Destin, Florida — While thick oil piles up in the marshes along the Louisiana coastline from the BP oil spill, beaches along the Florida panhandle remain clear of the sledge with the exception of a few tar balls floating ashore in spotty areas.
Growing indications show that the massive oil slick may miss the Florida panhandle, getting caught up in the Gulf Coast Stream and move south towards the Florida Keys. Accuweather.com meteorologists say pieces of the oil slick located in the central Gulf are breaking off and beginning to enter the loop current.
Weather models show drifting pieces of oil cutting under Key West, Florida. Patches of oil could get swept into the Gulf Stream and around the tip of the Florida Peninsula, which has more coastline than any other state in the nation.
The beaches along the Florida panhandle remain open with beach-goers flocking to their favorite spots all throughout the panhandle, including Destin, where swimmers were out in force today enjoying the summer sunshine. Only a handful of tar balls were spotted near Destin over the weekend as the emerald waters along the gulf remain clear enough to see the bottom of the ocean.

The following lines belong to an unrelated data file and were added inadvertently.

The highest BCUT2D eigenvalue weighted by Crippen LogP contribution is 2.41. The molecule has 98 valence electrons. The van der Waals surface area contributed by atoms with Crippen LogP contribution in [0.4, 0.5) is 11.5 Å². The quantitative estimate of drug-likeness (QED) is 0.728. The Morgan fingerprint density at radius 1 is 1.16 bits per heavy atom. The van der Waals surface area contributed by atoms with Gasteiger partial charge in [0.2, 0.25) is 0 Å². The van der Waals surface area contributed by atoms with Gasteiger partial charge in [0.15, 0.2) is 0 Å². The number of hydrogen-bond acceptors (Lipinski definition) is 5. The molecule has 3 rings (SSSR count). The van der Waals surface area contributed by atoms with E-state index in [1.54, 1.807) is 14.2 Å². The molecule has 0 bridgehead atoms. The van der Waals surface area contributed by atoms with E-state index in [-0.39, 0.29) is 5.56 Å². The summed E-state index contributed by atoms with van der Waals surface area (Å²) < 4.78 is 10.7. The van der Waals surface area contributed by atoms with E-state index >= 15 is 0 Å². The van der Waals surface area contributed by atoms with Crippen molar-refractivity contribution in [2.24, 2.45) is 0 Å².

More than 1,000 workers hired by BP are working in hazmat suits to clean-up any tar balls that come ashore from the Alabama-Florida boarder east to Navarre Beach, Florida.
However, thick tar balls of oil have hit the coastline in neighboring Alabama in spots, but have not been enough for emergency management officials to be concerned about in most areas.
Alabama Governor Bob Riley is angry about BP oil’s lack of sending aid to the area. “We’re still not getting the help we need,” said Riley at an afternoon news conference. Riley said the federal government has not kept its promise to the state by sending whatever was needed to protect the states coastline. The state still lacks the boons it needs to block oil from reaching its beaches, should the main slick of oil move towards the state coastline.
The state also needs more boats to increase oil skimming efforts off the coast to protect the state’s coastline.
The chances of oil moving back towards Alabama is unlikely, according to meteorologists, who say most of the oozing mess should move back towards Louisiana later in the week.